Dragon Quest at 35 Years

Dragon Quest was released 35 years ago today in Japan for the Nintendo Family Computer and 3 years later for the rest of the world as Dragon Warrior on the Nintendo Entertainment System. Before Final Fantasy, Persona and Pokémon there was Dragon Quest. Dragon Quest is the first Japanese role playing game.

You play as a descendant of the great hero Erdrick and you are sent off on a quest by the King of Alfegard to rescue the kidnapped princess and slay the Dragonlord. Storytelling rarely gets much simpler than that. And the gameplay reflects this, Dragon Quest does not have gear with enchantment slots, more than one weapon type or even party members. Dragon Quest is a game about going on a grand adventure by yourself.


The game consists mostly of making your way from one town to the next, consulting the map as you go. Each town is full of townspeople to talk to who give cryptic hints and story nuggets to guide you towards your next destination, and to discover the secrets of Alfegard. Between the towns and dungeons is the overworld you must traverse and on that overworld are a lot of enemies.

Early fights in the game mostly consist of fighting the series' iconic blue slimes.

The enemies of Dragon Quest are designed by DragonBall creator, Akira Toriyama, and he has stuck with the series ever since this first game. The designs are immediately eye-catching and iconic. Be it the simple yet instantly recognisable Slime and Dracky or the menacing werewolf, it's hard not to have a good time facing these enemies, even if you have to do a heck of a lot of it.


The game world and the way you navigate it is beautiful. You start off at the kings castle with the dragon lords castle in sight. From the moment you set off on your quest you know exactly where to go. My first thought upon leaving the castle and checking the map was “Woah, this is big”.

I was wrong, upon reflection, it’s a pretty small map especially as you get to know it but that initial feeling of how large the world is travels with you for the rest of the game.


While small, it's in the feeling of being well developed and the uniqueness that the towns and small outposts of the game have, which i only truly appreciated on my second playthrough. The towns you travel are so, so charming. I immediately fell for the quiet town of Kol, hidden in a deep forest, full of wizards and a mysterious faerie flute item. It felt extremely different to the most Southern town of Mercado, a stronghold town with tall walls and an imposing golem terrorising it.

The world of Dragon Quest. Although it appears small, adventure is bountiful in Alfegard.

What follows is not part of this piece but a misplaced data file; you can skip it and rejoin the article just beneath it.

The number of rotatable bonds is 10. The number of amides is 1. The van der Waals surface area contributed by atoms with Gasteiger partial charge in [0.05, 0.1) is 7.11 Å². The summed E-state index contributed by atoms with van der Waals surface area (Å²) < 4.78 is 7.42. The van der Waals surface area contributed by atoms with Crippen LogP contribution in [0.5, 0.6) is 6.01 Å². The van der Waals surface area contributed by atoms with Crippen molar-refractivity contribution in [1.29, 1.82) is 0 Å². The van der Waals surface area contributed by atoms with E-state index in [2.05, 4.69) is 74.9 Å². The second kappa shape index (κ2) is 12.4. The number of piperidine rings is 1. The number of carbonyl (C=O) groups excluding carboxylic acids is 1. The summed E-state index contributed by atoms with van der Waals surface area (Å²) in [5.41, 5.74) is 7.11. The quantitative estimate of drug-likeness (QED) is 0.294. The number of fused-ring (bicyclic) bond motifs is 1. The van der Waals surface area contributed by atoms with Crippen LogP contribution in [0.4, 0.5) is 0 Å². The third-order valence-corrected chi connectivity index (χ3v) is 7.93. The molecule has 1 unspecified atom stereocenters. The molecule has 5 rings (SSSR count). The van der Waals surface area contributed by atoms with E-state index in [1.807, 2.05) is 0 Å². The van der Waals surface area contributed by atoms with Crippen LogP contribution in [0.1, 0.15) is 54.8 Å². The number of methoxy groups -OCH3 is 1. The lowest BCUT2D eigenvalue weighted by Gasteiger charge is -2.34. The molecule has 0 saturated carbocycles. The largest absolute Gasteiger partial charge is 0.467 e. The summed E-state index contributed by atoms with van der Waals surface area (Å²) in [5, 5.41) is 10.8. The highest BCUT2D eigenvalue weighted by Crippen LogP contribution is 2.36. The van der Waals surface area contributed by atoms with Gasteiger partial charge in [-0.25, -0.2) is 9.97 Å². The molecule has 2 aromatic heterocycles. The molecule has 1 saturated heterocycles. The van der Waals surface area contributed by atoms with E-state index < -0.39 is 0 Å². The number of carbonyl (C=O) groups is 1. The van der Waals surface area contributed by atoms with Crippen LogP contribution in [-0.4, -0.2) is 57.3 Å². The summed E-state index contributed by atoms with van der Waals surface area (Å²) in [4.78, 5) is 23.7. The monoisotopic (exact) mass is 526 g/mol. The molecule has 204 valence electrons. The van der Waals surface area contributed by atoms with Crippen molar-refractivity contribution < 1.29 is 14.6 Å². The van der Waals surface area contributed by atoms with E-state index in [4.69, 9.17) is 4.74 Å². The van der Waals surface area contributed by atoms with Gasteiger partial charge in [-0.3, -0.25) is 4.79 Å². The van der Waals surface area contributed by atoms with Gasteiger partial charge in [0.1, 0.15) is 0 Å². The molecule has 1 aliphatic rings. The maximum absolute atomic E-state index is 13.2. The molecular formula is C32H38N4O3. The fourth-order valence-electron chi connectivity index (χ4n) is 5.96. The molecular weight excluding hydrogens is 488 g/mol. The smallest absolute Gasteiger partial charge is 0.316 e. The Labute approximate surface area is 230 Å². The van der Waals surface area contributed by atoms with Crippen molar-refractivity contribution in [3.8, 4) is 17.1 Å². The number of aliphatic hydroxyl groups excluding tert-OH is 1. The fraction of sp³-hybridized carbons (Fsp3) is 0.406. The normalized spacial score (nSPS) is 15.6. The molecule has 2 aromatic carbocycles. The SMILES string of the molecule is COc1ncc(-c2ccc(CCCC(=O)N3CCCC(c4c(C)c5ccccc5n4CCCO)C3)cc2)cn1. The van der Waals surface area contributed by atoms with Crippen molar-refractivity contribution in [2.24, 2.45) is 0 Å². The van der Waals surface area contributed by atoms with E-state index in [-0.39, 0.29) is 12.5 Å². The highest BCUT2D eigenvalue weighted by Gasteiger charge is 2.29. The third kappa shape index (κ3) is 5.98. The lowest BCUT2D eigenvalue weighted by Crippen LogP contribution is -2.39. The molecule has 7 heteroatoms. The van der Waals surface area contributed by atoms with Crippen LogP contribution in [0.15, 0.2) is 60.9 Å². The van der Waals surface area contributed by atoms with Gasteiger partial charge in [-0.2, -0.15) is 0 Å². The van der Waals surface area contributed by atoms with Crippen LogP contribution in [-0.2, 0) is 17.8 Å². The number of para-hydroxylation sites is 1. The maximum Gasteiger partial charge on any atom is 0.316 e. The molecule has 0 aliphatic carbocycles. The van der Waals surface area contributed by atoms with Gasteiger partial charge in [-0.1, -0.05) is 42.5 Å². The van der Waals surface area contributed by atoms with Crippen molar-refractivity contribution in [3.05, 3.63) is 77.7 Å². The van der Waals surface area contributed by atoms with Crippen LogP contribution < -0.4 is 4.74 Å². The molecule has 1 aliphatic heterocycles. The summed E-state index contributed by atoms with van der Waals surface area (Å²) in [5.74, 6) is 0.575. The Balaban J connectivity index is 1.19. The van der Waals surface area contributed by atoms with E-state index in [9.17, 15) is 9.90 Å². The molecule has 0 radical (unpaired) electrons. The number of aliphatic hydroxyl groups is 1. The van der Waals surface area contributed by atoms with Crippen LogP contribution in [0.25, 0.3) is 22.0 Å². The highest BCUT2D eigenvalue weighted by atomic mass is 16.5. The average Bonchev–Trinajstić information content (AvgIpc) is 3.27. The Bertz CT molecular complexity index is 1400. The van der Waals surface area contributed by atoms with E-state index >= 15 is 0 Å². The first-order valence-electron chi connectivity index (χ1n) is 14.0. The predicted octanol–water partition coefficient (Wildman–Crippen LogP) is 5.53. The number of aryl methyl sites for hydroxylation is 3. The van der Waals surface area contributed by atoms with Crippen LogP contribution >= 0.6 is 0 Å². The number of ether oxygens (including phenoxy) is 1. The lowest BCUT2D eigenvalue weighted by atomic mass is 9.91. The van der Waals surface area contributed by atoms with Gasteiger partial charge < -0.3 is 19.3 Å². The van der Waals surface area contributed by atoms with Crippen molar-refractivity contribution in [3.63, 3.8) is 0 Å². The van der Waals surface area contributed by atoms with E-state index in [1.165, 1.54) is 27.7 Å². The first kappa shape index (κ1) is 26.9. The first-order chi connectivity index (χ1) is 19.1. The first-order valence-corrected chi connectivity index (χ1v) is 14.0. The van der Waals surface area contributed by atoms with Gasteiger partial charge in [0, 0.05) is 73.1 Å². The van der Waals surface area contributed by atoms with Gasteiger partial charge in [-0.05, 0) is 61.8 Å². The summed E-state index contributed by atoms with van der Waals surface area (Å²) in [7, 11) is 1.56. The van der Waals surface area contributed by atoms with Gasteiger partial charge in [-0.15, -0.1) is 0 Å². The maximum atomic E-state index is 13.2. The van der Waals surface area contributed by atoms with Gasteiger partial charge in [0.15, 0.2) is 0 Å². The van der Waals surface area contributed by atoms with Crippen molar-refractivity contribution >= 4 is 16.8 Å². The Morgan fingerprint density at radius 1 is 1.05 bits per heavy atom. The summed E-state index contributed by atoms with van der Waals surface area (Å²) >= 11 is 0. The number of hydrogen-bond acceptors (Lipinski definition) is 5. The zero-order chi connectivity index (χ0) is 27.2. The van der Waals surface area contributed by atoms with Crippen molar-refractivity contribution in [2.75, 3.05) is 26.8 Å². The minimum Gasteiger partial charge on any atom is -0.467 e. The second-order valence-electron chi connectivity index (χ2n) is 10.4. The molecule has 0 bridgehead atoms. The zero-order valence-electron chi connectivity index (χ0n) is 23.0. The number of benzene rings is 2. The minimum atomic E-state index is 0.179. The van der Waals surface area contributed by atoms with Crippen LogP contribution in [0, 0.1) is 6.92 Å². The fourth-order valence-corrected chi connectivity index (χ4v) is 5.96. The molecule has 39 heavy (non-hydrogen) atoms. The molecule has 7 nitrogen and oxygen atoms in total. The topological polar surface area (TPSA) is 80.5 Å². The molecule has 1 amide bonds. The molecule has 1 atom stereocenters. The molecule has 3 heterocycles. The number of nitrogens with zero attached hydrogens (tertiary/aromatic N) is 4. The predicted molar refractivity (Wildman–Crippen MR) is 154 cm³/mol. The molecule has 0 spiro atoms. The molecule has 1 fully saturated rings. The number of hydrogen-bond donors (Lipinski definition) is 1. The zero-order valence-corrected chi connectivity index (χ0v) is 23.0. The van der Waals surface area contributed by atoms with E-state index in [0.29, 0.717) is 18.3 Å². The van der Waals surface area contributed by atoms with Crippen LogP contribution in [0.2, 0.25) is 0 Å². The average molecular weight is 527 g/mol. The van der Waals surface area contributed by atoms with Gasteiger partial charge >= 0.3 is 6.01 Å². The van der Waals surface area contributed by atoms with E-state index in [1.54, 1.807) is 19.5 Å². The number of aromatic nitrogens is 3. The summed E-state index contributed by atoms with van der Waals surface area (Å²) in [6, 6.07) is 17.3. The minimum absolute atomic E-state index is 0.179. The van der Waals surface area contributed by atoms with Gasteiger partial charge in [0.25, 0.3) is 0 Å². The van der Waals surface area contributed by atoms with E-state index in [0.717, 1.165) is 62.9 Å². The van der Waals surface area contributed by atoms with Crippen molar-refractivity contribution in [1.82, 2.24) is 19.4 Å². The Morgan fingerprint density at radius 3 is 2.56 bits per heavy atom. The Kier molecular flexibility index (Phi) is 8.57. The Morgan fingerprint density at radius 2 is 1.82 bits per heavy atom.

The game is open but you stand no chance of facing some of those more powerful enemies early on. If you try to go too far southwest early you have little hope of surviving so should travel to the areas with less powerful foes first. The game uses the placement of the enemies and how powerful they are to guide you in the right direction towards getting key items and forwarding your adventure.


Despite this, Dragon Quest is never annoying or frustrating. The map is small enough for you to never get lost, the cryptic hints are descriptive enough for them to point you in the right direction and if an enemy kills you, you always know you can come back when you’ve levelled up and beat them next time.


This progression is what keeps the game so engaging. Although it’s an old game, with arguably little depth, it captured me straight away. The feedback loop of getting more powerful and being able to travel further down a dungeon or to a new town you haven't visited I found extremely addictive and satisfying. Although it lacks the storytelling depth of modern final fantasy games, the social links of persona and the world building of Yakuza; it finds its strength in its simplicity and how well it executes it.


I love the original Dragon Quest. I love it for its simplicity most of all. I’ve always been a little intimidated by Japanese role playing games, with their complex battle systems and stories that often take more than 50 hours to get through. Dragon Quest is as simple as a JRPG can be and only takes around ten hours to complete.


If you’ve ever wanted to get into JRPGs but don't know where to start, why not start at the very beginning, with Dragon Quest.


You can get Dragon quest 1,2 and 3 for the Nintendo Switch here


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